Other parts of this series:
- Discover why the future of insurance belongs to Living Businesses
- Opportunities are ripe for insurers across all lines of business
- Five key areas of transformation for insurers wanting to become a living business
- ‘Living business’ insurers target new opportunities
- ‘Living business’ insurers design for customers and build engagement
- ‘Living business’ insurers scale with partners and rewire their culture
Want to transform your insurance organization into a living business? Discover which key traits you need to develop.
In today’s insurance market, disruption is causing costs to rise, and it’s seen as suppressing growth and profitability. But at Accenture, we calculate that disruption could also create an opportunity for revenue growth worth as much as $375 billion over the next five years for insurers willing and able to respond.
However, even though the potential for growth from increased market share augmented by new and expanded revenue streams is real, significant and already available, for many carriers it will remain out of reach. Why?
- Their focus on products makes it difficult for them to keep in touch with customers’ changeable, rising expectations.
- Their rigid operating models constrain their options and prolong their response times.
- Their preference for going to market alone means that potential ecosystem partners are more likely to become rivals than allies.
The answer, we believe, is to become a “living business”—a business that is perpetually hyper-relevant, agile and innovative, and that embraces and becomes expert at change.
What is a living business?
A living business has a profound and dynamic understanding of its customers, based on a sophisticated data and analytics capability as well as an authentic receptiveness to what customers tell them. They also have the ability to convert this insight into meaningful, timely actions. Whereas traditional insurers are often late to learn about changing customer needs, living businesses sync their interactions with key moments in the customer’s life.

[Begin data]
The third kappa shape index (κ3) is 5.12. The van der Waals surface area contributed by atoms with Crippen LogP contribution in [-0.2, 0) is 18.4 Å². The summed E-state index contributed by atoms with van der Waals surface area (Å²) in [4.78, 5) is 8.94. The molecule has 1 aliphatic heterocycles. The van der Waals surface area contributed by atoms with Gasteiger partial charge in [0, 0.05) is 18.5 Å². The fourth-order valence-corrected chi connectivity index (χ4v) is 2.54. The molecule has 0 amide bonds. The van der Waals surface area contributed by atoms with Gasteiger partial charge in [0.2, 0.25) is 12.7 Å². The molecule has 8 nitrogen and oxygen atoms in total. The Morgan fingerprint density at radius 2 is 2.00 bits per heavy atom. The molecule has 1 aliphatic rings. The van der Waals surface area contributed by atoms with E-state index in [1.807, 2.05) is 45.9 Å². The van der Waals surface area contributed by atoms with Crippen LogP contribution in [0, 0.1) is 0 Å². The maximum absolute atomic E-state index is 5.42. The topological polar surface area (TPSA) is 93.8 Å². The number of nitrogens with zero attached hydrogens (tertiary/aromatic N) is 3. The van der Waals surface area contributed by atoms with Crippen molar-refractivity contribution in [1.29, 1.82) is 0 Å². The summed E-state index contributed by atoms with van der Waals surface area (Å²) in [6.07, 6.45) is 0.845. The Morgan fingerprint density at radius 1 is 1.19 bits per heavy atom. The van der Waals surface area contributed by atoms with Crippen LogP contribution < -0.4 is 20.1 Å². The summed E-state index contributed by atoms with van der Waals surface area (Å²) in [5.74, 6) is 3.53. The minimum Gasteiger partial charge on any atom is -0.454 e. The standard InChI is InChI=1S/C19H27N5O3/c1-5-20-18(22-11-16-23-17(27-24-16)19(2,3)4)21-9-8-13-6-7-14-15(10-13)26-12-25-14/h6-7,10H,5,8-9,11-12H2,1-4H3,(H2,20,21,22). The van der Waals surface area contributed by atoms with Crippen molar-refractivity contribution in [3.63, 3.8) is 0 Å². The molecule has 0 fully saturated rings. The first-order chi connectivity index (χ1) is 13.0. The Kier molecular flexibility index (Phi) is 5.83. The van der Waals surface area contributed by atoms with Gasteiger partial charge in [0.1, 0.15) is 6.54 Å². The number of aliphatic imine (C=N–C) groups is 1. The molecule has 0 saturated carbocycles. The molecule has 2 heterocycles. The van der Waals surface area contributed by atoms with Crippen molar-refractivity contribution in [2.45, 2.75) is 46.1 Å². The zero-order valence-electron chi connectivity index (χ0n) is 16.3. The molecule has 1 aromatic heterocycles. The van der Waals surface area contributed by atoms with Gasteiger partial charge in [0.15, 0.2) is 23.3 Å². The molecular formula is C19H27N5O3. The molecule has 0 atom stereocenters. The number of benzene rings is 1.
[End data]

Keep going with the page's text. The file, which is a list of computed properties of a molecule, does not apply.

Living businesses have more fluid models that let them evolve at the same rate as their partners and customers. Modern platforms and motivated talent enable them to create compelling new value propositions. They look beyond insurance to find new sources of value for customers and new reasons to engage meaningfully with them on a more frequent basis. They strive for flexibility, adaptability and simplicity, rather than worrying about “being right” 100 percent of the time.
What’s in it for insurers?
Insurers that become living businesses should look beyond the traditions of the industry for inspiration. Instead of being threatened by GAFAs (Google, Amazon, Facebook and Apple, and other large online platform businesses), they should seek to emulate the secrets of their success. And partner with them to reinforce their brand, reach new customer segments and become part of a larger, more dynamic portfolio of platforms, products and services.